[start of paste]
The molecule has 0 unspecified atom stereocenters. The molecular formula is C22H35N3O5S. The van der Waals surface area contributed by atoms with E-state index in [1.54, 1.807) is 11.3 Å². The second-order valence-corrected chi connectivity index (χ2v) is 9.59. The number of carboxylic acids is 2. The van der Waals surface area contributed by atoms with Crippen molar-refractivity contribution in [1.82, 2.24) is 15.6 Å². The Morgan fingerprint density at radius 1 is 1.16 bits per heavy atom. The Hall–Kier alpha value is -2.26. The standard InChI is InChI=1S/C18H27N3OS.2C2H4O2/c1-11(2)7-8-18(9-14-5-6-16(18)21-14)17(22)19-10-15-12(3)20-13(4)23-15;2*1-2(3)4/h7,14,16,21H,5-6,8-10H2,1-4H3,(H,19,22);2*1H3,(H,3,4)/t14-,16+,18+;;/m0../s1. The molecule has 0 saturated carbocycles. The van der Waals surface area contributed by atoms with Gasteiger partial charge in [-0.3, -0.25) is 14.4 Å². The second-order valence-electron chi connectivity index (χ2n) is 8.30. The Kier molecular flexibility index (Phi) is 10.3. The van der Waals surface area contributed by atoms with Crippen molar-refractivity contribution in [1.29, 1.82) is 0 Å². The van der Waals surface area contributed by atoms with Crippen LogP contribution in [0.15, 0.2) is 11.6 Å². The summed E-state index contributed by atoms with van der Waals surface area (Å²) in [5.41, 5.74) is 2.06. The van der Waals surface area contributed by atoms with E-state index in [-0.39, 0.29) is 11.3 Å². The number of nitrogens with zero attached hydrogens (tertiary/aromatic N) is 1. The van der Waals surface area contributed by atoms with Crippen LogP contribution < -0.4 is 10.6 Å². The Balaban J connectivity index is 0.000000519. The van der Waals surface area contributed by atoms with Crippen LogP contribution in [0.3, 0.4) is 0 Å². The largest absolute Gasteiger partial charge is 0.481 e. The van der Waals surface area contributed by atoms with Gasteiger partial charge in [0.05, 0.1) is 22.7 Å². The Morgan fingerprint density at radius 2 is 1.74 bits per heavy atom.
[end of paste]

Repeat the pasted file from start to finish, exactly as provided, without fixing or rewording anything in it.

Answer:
The molecule has 0 unspecified atom stereocenters. The molecular formula is C22H35N3O5S. The van der Waals surface area contributed by atoms with E-state index in [1.54, 1.807) is 11.3 Å². The second-order valence-corrected chi connectivity index (χ2v) is 9.59. The number of carboxylic acids is 2. The van der Waals surface area contributed by atoms with Crippen molar-refractivity contribution in [1.82, 2.24) is 15.6 Å². The Morgan fingerprint density at radius 1 is 1.16 bits per heavy atom. The Hall–Kier alpha value is -2.26. The standard InChI is InChI=1S/C18H27N3OS.2C2H4O2/c1-11(2)7-8-18(9-14-5-6-16(18)21-14)17(22)19-10-15-12(3)20-13(4)23-15;2*1-2(3)4/h7,14,16,21H,5-6,8-10H2,1-4H3,(H,19,22);2*1H3,(H,3,4)/t14-,16+,18+;;/m0../s1. The molecule has 0 saturated carbocycles. The van der Waals surface area contributed by atoms with Gasteiger partial charge in [-0.3, -0.25) is 14.4 Å². The second-order valence-electron chi connectivity index (χ2n) is 8.30. The Kier molecular flexibility index (Phi) is 10.3. The van der Waals surface area contributed by atoms with Crippen molar-refractivity contribution in [1.29, 1.82) is 0 Å². The van der Waals surface area contributed by atoms with Crippen LogP contribution in [0.15, 0.2) is 11.6 Å². The summed E-state index contributed by atoms with van der Waals surface area (Å²) in [5.41, 5.74) is 2.06. The van der Waals surface area contributed by atoms with E-state index in [-0.39, 0.29) is 11.3 Å². The number of nitrogens with zero attached hydrogens (tertiary/aromatic N) is 1. The van der Waals surface area contributed by atoms with Crippen LogP contribution < -0.4 is 10.6 Å². The Balaban J connectivity index is 0.000000519. The van der Waals surface area contributed by atoms with Crippen LogP contribution in [0.3, 0.4) is 0 Å². The largest absolute Gasteiger partial charge is 0.481 e. The van der Waals surface area contributed by atoms with Gasteiger partial charge in [0.05, 0.1) is 22.7 Å². The Morgan fingerprint density at radius 2 is 1.74 bits per heavy atom.